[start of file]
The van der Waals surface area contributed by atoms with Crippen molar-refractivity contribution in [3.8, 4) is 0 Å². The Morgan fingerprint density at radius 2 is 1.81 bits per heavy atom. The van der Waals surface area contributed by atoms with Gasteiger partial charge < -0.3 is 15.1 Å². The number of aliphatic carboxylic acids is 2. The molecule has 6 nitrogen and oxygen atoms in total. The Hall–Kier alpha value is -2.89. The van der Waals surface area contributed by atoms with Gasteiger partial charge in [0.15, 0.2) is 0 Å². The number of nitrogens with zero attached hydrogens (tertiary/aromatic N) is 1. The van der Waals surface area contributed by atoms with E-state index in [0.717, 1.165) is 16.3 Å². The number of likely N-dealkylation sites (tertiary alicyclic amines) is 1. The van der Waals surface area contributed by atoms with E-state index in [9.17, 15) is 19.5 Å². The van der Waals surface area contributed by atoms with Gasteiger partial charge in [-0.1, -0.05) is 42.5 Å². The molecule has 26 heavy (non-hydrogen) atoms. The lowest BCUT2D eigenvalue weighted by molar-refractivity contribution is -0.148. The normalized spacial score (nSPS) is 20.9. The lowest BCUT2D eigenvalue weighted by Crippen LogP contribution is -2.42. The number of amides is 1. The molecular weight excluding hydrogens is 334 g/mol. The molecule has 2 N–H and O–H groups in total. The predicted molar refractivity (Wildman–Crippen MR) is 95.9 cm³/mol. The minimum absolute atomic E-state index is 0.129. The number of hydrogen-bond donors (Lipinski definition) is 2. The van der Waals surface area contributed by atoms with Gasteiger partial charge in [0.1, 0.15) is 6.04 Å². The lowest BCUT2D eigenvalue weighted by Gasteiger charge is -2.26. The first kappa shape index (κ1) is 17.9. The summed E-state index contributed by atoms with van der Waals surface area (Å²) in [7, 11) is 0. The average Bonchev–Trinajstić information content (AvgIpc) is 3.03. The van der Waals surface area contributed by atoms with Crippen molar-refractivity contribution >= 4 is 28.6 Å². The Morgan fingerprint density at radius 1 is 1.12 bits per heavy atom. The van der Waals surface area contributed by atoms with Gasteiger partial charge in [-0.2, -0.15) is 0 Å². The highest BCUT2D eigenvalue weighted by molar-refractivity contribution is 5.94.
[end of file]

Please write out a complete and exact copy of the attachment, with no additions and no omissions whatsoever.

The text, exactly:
The van der Waals surface area contributed by atoms with Crippen molar-refractivity contribution in [3.8, 4) is 0 Å². The Morgan fingerprint density at radius 2 is 1.81 bits per heavy atom. The van der Waals surface area contributed by atoms with Gasteiger partial charge < -0.3 is 15.1 Å². The number of aliphatic carboxylic acids is 2. The molecule has 6 nitrogen and oxygen atoms in total. The Hall–Kier alpha value is -2.89. The van der Waals surface area contributed by atoms with Gasteiger partial charge in [0.15, 0.2) is 0 Å². The number of nitrogens with zero attached hydrogens (tertiary/aromatic N) is 1. The van der Waals surface area contributed by atoms with E-state index in [0.717, 1.165) is 16.3 Å². The number of likely N-dealkylation sites (tertiary alicyclic amines) is 1. The van der Waals surface area contributed by atoms with E-state index in [9.17, 15) is 19.5 Å². The van der Waals surface area contributed by atoms with Gasteiger partial charge in [-0.1, -0.05) is 42.5 Å². The molecule has 26 heavy (non-hydrogen) atoms. The lowest BCUT2D eigenvalue weighted by molar-refractivity contribution is -0.148. The normalized spacial score (nSPS) is 20.9. The lowest BCUT2D eigenvalue weighted by Crippen LogP contribution is -2.42. The number of amides is 1. The molecular weight excluding hydrogens is 334 g/mol. The molecule has 2 N–H and O–H groups in total. The predicted molar refractivity (Wildman–Crippen MR) is 95.9 cm³/mol. The minimum absolute atomic E-state index is 0.129. The number of hydrogen-bond donors (Lipinski definition) is 2. The van der Waals surface area contributed by atoms with Gasteiger partial charge in [0.1, 0.15) is 6.04 Å². The lowest BCUT2D eigenvalue weighted by Gasteiger charge is -2.26. The first kappa shape index (κ1) is 17.9. The summed E-state index contributed by atoms with van der Waals surface area (Å²) in [7, 11) is 0. The average Bonchev–Trinajstić information content (AvgIpc) is 3.03. The van der Waals surface area contributed by atoms with Crippen molar-refractivity contribution >= 4 is 28.6 Å². The Morgan fingerprint density at radius 1 is 1.12 bits per heavy atom. The van der Waals surface area contributed by atoms with Gasteiger partial charge in [-0.2, -0.15) is 0 Å². The highest BCUT2D eigenvalue weighted by molar-refractivity contribution is 5.94.